How mobilization costs impact budgets & cash flow
Initial costs can increase significantly due to high mobilization costs for large, complex construction projects. These may include expenses such as transportation, equipment rental, and labor costs. This can result in project expenses being much higher than anticipated, putting a strain on the budget and cash flow.
Because mobilization costs are usually incurred at the beginning of a project, before any work has begun, they can have an adverse effect on cash flow. Contractors may require additional funding or financing to cover the initial mobilization costs, and revenue generation may not begin until work has started.
Unforeseen costs may occur during the project if mobilization costs are not accurately estimated. For example, if equipment is damaged during transportation to the site, or discovered to be defective after delivery, additional costs not budgeted in the initial mobilization estimate may arise.
Best practices for managing mobilization costs
So, if there is a long list of costs at the start of the job that aren’t accounted for, how can a contractor stay ahead?
Take a collaborative approach
One common way contractors attempt to deal with startup costs is to front-load the schedule of values, a practice known as overbilling. However, owners may see this as a red flag and it could lead to the rejection of a pay application — adding further strain to cash flow.
Contractors can often achieve better results at the start of a project by taking a collaborative approach and communicating transparently about the startup costs incurred. Rather than attempting to front-load the initial pay apps, a more sustainable approach may be for contractors to include mobilization costs in the schedule of values.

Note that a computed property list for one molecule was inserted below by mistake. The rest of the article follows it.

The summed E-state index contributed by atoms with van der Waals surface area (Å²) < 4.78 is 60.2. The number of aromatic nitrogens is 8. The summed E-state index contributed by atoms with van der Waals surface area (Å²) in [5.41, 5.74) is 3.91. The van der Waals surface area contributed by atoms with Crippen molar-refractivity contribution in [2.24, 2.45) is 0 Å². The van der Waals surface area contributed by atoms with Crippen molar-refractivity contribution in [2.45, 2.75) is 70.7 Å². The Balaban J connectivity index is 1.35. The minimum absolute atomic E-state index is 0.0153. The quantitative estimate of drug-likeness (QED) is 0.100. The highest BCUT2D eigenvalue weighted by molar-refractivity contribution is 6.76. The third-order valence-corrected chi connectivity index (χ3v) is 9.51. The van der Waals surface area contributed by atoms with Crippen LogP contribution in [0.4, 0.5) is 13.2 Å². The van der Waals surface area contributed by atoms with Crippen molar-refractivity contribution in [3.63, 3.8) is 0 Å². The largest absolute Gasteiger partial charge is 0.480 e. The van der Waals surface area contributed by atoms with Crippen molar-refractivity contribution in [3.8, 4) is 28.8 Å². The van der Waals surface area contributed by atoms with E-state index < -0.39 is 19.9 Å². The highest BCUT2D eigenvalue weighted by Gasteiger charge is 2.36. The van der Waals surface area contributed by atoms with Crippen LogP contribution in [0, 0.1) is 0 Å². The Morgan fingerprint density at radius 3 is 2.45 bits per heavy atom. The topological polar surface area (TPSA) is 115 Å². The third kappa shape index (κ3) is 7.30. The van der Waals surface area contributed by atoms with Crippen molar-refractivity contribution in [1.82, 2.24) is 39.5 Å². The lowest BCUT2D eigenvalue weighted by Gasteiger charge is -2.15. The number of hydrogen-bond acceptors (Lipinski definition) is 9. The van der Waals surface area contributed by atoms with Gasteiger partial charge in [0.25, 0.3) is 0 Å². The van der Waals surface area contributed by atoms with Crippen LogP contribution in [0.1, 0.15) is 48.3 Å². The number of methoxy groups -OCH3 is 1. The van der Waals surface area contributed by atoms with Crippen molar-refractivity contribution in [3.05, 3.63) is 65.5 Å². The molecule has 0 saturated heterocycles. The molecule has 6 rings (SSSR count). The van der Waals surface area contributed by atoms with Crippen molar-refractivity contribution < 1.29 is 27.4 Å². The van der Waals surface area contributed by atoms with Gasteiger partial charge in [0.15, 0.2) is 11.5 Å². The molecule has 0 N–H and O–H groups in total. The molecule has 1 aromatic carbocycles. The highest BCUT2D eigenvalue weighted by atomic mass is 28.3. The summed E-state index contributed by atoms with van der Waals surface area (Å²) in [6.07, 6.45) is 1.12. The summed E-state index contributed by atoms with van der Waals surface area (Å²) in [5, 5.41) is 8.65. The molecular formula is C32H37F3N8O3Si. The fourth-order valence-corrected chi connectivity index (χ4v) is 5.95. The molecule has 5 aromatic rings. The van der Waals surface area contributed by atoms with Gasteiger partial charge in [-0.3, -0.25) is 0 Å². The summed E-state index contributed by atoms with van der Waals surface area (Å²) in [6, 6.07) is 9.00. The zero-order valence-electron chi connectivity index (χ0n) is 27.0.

Evaluate jobsite needs and historical trends
During the estimating process, conducting a site visit is essential for evaluating potential issues that could affect mobilization costs. During the visit, the estimator can create an accurate list of necessary equipment and materials.
Back in the office, they can analyze historical data from previous projects to identify trends and estimate costs more accurately. Industry professionals and vendors can also be consulted to obtain a more accurate estimate of costs.
Monitor costs throughout the project
Monitoring mobilization throughout the project lifecycle is critical for several reasons. By tracking mobilization costs, project managers can detect any cost overruns early on and take corrective action to keep the project within budget.
Monitoring mobilization can also assist project managers in identifying potential delays or problems that may impact the project's timeline, allowing them to take corrective action to keep the project on schedule.
By tracking and analyzing mobilization costs for a project, project managers can determine areas where their initial estimates were inaccurate and make adjustments for future projects.
Finally, monitoring mobilization can aid in ensuring that all safety and compliance regulations are being followed, reducing the risk of accidents and legal issues.
Recovering mobilization costs
Contractors can run into problems if mobilization costs are not explicitly reimbursable in the contract. In a well-written construction contract, mobilization costs will be specified in the contract terms or in the initial schedule of values.
The simplest way to make sure that mobilization is accounted for and ultimately paid is to set the costs out in the contract explicitly. This could be accomplished with one lump sum mobilization fee or a line-item list of costs.